As Lewis said…”there’s nothing you can do with suffering but to suffer it;” nothing that can make the pain anything but what it is. All we can do is hope to find suffering’s partner, comfort, somewhere along the way.

Even if Comfort is simply to be “sharing in the sufferings of Christ.”

Life and Death in 24 Hours: The Labor & Delivery Story
May 26, 2011, 1:24 pm
Filed under: Baby, Faith and Faith Life, Home Life

I’ve debated back and forth about whether or not to write this blog and share my labor story. It’s a long one, and it’s not pretty. But because a few other womens’ blogs detailing similar stories have so helped and encouraged me – and because, in a way, sharing is therapeutic – I’ve decided to go with it.

So how do you begin to recount the events of one day that will remain both the best and worst day of your life?

At the beginning, I suppose.

At 7:30am on May 6, 2011, Paul and I arrived at Vanderbilt University Hospital’s Labor & Delivery ward for my scheduled induction. Originally, I was scheduled for induction Wednesday the 4th, but because an ultrasound and non-stress-test showed Elijiah was in good health, we were able to delay two extra days. Studies show that the majority of first-time mothers who deliver after their due date do so by the 8th day past-due, and Firday would be day nine. Neither of us was comfortable delaying any longer, since Elijah’s ultrasounds also showed he was a BIG baby boy…and growing bigger. And the bigger he grew in utero, the greater my risks were of needing emergency intervention. Since our goal was to have a natural labor and delivery with no intervention if possible, we wanted to give him a few extra days to make an entrance. But Elijah wasn’t coming on his own, despite a few weeks of false contractions; despite my having had strong Braxton Hicks contractions since week 27; despite our having done everything possible to naturally induce labor.

Me and E at 41 weeks

So the first thing we did upon settling into our labor suite was explain to my nurse that we’d still like to keep things as natural as possible. Granted, we were probably going to choose to induce with a Pitocin drip to get contractions rolling. But our hope was that once they became regular, we’d be able to stop the drip and un-tether me, leaving me free to labor naturally.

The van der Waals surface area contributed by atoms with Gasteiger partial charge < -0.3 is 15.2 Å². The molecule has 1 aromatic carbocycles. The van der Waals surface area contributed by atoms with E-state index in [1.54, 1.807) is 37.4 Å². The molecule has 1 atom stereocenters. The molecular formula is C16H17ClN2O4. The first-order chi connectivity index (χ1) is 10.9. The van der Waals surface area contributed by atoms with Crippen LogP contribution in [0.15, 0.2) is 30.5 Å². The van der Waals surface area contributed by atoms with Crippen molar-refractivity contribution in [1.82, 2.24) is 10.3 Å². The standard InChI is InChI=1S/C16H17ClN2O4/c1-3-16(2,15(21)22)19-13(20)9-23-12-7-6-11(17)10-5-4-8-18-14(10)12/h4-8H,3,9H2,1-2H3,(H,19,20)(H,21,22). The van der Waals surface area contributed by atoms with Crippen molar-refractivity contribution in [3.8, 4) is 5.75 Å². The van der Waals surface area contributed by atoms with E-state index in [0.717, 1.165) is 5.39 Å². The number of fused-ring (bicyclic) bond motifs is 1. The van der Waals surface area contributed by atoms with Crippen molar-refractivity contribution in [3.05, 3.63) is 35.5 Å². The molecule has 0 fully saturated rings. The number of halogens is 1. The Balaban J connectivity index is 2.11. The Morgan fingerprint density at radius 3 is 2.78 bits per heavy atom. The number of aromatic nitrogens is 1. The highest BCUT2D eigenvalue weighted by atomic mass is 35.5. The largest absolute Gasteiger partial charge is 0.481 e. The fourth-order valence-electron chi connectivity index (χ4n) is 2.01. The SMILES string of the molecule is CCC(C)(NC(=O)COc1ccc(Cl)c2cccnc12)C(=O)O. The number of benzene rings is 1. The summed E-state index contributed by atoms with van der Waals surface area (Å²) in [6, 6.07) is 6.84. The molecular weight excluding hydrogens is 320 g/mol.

Alas. Things didn’t go according to plan.

Around 8:15am, my midwife checked me to find out how progressed I was in labor. The examination threw me into a horrendous contraction during which they lost Elijah’s heart rate on the monitor for more than five minutes. Within 30 seconds of making the call, 15 emergency team members were in my labor suite ready to wheel me off for an emergency cesarean section. Thankfully, they recovered his heartbeat quickly thereafter and we were able to avoid the c-section.

But I knew right then, deep in my gut, our course for the day was set. It was completely out of my control.

Still, we began the Pitocin drip and between 8:30am and 2:30pm, my contractions grew stronger but remained bearable, and by 2:30pm I’d dilated another two centimeters to four. My doula was on-call, ready to come whenever I transitioned to active labor, but we didn’t want her to waste her entire day in the labor suite with us while nothing happened. And you never know with Pitocin how long it might take for labor to really kick in.

By 3:30pm, my water broke and we were off. Contractions became a bit stronger and longer, and both Paul and I were getting more excited. Elijah was on his way! So I called my doula to let her know, and we just waited. Even by 4:15pm, the contractions were strong and getting more painful, but I was still able to talk around them if not through them.

By 4:45pm, when my doula arrived, I was in a state of near-constant contractions. I’m not sure when it happened exactly, but somewhere in that fifteen minute period, the contractions became a tornado.

During normal Active labor, contractions will last anywhere from 30 to 90 seconds, and will come every few minutes, allowing for a 60 to 90 second rest between contractions, until the Transition phase, when they last 60 to 90 seconds and come every 2 minutes or so.

Mine, however, were already on top of one another, lasting 1:30 to 1:45, with only fifteen-second breaks before the next…and I was only 5cm dilated; I still had 5cm to go before I could even consider pushing. Looking at the monitor – and my face – my doula kept saying, “This isn’t right; she shouldn’t be having contractions so strong or frequent til transition. This isn’t right.”

She called in the nurse at that point, who cut the Pitocin in half, and then in half again, but the contractions still wouldn’t stop, slow, or weaken. I was in such pain I couldn’t move or change positions at all. I was frozen. And when I wasn’t frozen, I was convulsing wildly.